Love bears everything with triumphant fortitude. The verb used here (hupomenein, Greek #5278) is one of the great Greek words. It is generally translated to bear or to endure; but what it really describes is not the spirit which can passively bear things, but the spirit which, in bearing them, can conquer and transmute them. It has been defined as "a masculine constancy under trial." George Matheson, who lost his sight and who was disappointed in love, wrote in one of his prayers that he might accept God's will, "Not with dumb resignation but with holy joy; not only with the absence of murmur but with a song of praise." Love can bear things, not merely with passive resignation, but with triumphant fortitude, because it knows that "a father's hand will never cause his child a needless tear."

One thing remains to be said--when we think of the qualities of this love as Paul portrays them we can see them realized in the life of Jesus himself.

The Supremacy Of Love (1 Corinthians 13:8-13)

In 1 Corinthians 13:8-13 Paul has three final things to say of this Christian love.

(i) He stresses its absolute permanency. When all the things in which men glory have passed away love will still stand. In one of the most wonderfully lyrical verses of scripture The Song of Solomon (SS 8:7) sings, "Many waters cannot quench love, neither can floods drown it." The one unconquerable thing is love. That is one of the great reasons for believing in immortality. When love is entered into, there comes into life a relationship against which the assaults of time are helpless and which transcends death.

(ii) He stresses its absolute completeness. As things are, what we see are reflections in a mirror. That would be even more suggestive to the Corinthians than it is to us. Corinth was famous for its manufacture of mirrors. But the modern mirror as we know it, with its perfect reflection, did not emerge until the thirteenth century. The Corinthian mirror was made of highly polished metal and, even at its best, gave but an imperfect reflection. It has been suggested that what this phrase means is that we see as through a window made with horn. In those days windows were so made and all that could be seen through them was a dim and shadowy outline. In fact the Rabbis had a saying that it was through such a window that Moses saw God.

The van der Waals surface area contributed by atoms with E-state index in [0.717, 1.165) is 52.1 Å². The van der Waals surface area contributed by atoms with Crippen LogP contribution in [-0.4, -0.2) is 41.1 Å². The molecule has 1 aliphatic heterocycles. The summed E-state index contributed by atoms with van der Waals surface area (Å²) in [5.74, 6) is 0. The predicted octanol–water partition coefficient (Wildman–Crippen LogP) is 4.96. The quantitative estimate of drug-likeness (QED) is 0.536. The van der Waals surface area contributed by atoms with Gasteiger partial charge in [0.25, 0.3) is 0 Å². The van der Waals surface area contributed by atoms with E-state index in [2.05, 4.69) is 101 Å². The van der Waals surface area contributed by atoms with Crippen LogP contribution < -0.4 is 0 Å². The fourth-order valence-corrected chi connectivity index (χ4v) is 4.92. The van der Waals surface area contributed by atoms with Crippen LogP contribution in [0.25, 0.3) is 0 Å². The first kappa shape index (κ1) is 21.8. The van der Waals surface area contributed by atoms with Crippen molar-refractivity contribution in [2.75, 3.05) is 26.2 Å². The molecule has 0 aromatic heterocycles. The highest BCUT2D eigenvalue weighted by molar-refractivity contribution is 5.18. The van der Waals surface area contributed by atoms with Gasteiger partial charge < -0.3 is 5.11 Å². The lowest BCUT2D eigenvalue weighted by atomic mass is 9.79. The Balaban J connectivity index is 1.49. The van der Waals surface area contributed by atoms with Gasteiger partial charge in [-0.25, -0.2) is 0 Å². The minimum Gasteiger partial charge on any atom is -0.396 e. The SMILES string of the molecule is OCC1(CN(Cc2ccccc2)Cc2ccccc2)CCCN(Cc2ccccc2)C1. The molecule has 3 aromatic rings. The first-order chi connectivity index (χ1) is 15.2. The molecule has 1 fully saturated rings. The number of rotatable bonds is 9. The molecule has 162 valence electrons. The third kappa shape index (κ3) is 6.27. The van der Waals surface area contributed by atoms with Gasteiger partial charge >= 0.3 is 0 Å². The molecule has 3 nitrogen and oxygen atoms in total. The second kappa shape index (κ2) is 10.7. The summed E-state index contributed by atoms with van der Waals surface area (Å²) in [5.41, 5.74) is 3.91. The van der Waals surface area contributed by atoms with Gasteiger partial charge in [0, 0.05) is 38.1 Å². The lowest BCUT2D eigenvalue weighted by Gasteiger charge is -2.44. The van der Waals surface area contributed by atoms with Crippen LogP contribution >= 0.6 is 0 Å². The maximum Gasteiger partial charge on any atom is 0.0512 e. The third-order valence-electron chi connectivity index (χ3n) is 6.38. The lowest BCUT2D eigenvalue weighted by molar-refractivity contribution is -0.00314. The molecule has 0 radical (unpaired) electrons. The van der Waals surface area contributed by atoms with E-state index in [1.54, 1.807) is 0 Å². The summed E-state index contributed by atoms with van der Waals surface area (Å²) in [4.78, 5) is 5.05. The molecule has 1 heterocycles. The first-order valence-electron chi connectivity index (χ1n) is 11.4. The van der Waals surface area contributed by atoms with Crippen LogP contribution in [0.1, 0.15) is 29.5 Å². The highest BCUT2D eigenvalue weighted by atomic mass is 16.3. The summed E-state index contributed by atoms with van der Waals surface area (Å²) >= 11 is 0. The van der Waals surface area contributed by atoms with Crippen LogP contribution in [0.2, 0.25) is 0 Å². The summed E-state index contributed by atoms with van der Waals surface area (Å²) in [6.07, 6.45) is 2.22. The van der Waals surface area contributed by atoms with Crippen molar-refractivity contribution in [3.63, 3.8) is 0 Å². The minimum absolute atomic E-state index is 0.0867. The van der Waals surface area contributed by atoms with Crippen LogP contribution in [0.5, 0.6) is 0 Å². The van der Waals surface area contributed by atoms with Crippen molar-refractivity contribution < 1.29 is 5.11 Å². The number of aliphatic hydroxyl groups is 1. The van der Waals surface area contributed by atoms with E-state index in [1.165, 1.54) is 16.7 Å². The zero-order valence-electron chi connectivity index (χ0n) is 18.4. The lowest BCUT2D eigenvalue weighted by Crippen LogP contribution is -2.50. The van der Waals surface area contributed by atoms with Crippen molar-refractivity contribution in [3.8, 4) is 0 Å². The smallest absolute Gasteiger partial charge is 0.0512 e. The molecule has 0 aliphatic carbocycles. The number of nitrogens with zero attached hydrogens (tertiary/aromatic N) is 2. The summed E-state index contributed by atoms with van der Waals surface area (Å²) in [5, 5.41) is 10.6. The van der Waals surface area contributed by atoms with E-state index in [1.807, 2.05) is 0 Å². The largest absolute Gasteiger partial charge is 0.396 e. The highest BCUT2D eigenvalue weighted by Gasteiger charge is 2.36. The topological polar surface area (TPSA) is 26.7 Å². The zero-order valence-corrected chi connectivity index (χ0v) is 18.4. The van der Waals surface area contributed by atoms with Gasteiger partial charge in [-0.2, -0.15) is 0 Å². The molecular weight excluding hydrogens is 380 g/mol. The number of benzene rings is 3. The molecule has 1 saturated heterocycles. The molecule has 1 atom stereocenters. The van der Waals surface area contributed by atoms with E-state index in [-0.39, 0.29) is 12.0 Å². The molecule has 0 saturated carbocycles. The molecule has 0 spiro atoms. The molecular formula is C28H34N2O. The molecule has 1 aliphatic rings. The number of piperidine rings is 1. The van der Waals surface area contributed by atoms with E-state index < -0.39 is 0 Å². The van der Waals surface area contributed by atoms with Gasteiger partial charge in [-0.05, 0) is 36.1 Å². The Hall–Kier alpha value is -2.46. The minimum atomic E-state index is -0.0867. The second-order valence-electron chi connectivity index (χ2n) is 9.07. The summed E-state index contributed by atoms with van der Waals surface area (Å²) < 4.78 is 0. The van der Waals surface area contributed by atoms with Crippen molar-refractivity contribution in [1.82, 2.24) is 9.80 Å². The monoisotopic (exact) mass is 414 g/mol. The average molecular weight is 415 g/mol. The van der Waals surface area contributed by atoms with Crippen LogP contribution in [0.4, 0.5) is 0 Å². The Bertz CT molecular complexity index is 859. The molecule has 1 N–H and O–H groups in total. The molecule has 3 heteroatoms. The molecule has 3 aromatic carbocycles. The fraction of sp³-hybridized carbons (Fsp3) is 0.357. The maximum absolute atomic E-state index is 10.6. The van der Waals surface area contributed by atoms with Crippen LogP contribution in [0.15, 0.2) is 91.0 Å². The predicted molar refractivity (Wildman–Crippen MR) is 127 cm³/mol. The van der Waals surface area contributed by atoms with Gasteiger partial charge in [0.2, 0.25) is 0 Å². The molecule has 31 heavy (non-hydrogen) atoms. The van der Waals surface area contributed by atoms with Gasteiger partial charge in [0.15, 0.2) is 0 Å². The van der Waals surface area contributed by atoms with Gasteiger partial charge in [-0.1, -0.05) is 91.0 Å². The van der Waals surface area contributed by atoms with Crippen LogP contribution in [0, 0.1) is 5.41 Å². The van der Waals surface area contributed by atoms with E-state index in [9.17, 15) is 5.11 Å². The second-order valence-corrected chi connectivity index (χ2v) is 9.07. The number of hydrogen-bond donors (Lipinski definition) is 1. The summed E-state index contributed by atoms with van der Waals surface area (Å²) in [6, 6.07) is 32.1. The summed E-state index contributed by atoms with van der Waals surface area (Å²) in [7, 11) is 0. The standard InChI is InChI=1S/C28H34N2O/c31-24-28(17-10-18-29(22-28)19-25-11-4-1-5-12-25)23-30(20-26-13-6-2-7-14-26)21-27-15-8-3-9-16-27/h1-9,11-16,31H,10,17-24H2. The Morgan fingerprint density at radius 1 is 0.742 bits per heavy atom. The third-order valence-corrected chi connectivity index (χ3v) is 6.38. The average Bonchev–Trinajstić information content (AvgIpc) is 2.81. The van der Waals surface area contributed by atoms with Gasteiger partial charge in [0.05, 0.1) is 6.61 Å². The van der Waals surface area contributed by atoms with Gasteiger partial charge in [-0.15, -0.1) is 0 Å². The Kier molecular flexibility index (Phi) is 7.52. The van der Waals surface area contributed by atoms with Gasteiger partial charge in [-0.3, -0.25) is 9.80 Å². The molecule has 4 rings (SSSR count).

In this life Paul feels we see only the reflections of God and are left with much that is mystery and riddle. We see that reflection in God's world, for the work of anyone's hands tells us something about the workman, we see it in the Gospel and we see it in Jesus Christ. Even if in Christ we have the perfect revelation, our seeking minds can grasp it only in part, for the finite can never grasp the infinite. Our knowledge is still like the knowledge of a child. But the way of love will lead us in the end to a day when the veil is drawn aside and we see face to face and know even as we are known. We cannot ever reach that day without love, because God is love and only he who loves can see him.

(iii) He stresses its absolute supremacy. Great as faith and hope are, love is still greater. Faith without love is cold, and hope without love is grim. Love is the fire which kindles faith and it is the light which turns hope into certainty.

-Barclay's Daily Study Bible (NT)

 


Copyright Statement

Bibliography Information


Lectionary Calendar
Thursday, September 20th, 2018
the Week of Proper 19 / Ordinary 24
Commentary Navigator
Search This Commentary
Enter query in the box below
ADVERTISEMENT
To report dead links, typos, or html errors or suggestions about making these resources more useful use our convenient contact form
Powered by Lightspeed Technology